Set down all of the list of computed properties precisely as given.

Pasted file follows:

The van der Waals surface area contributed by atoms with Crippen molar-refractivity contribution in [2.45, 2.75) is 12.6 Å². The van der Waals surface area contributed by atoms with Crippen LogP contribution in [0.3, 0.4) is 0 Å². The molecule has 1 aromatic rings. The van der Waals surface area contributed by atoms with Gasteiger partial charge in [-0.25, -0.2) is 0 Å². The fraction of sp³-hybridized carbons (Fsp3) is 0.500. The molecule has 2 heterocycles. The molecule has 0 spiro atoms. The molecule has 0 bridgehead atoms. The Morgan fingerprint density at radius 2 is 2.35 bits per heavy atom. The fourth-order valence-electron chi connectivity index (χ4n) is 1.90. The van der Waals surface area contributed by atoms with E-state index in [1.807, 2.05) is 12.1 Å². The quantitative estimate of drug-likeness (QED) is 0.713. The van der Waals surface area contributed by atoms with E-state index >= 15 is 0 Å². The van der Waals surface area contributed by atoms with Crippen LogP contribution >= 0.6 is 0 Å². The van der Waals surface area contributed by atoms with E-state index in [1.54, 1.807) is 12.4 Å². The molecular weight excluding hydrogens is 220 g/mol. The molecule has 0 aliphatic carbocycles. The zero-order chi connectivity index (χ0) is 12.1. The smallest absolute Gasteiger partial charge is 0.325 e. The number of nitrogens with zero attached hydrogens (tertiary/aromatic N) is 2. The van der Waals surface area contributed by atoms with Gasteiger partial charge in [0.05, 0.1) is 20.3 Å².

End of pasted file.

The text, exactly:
The van der Waals surface area contributed by atoms with Crippen molar-refractivity contribution in [2.45, 2.75) is 12.6 Å². The van der Waals surface area contributed by atoms with Crippen LogP contribution in [0.3, 0.4) is 0 Å². The molecule has 1 aromatic rings. The van der Waals surface area contributed by atoms with Gasteiger partial charge in [-0.25, -0.2) is 0 Å². The fraction of sp³-hybridized carbons (Fsp3) is 0.500. The molecule has 2 heterocycles. The molecule has 0 spiro atoms. The molecule has 0 bridgehead atoms. The Morgan fingerprint density at radius 2 is 2.35 bits per heavy atom. The fourth-order valence-electron chi connectivity index (χ4n) is 1.90. The van der Waals surface area contributed by atoms with E-state index in [1.807, 2.05) is 12.1 Å². The quantitative estimate of drug-likeness (QED) is 0.713. The van der Waals surface area contributed by atoms with E-state index >= 15 is 0 Å². The van der Waals surface area contributed by atoms with Crippen LogP contribution >= 0.6 is 0 Å². The van der Waals surface area contributed by atoms with E-state index in [1.54, 1.807) is 12.4 Å². The molecular weight excluding hydrogens is 220 g/mol. The molecule has 0 aliphatic carbocycles. The zero-order chi connectivity index (χ0) is 12.1. The smallest absolute Gasteiger partial charge is 0.325 e. The number of nitrogens with zero attached hydrogens (tertiary/aromatic N) is 2. The van der Waals surface area contributed by atoms with Gasteiger partial charge in [0.05, 0.1) is 20.3 Å².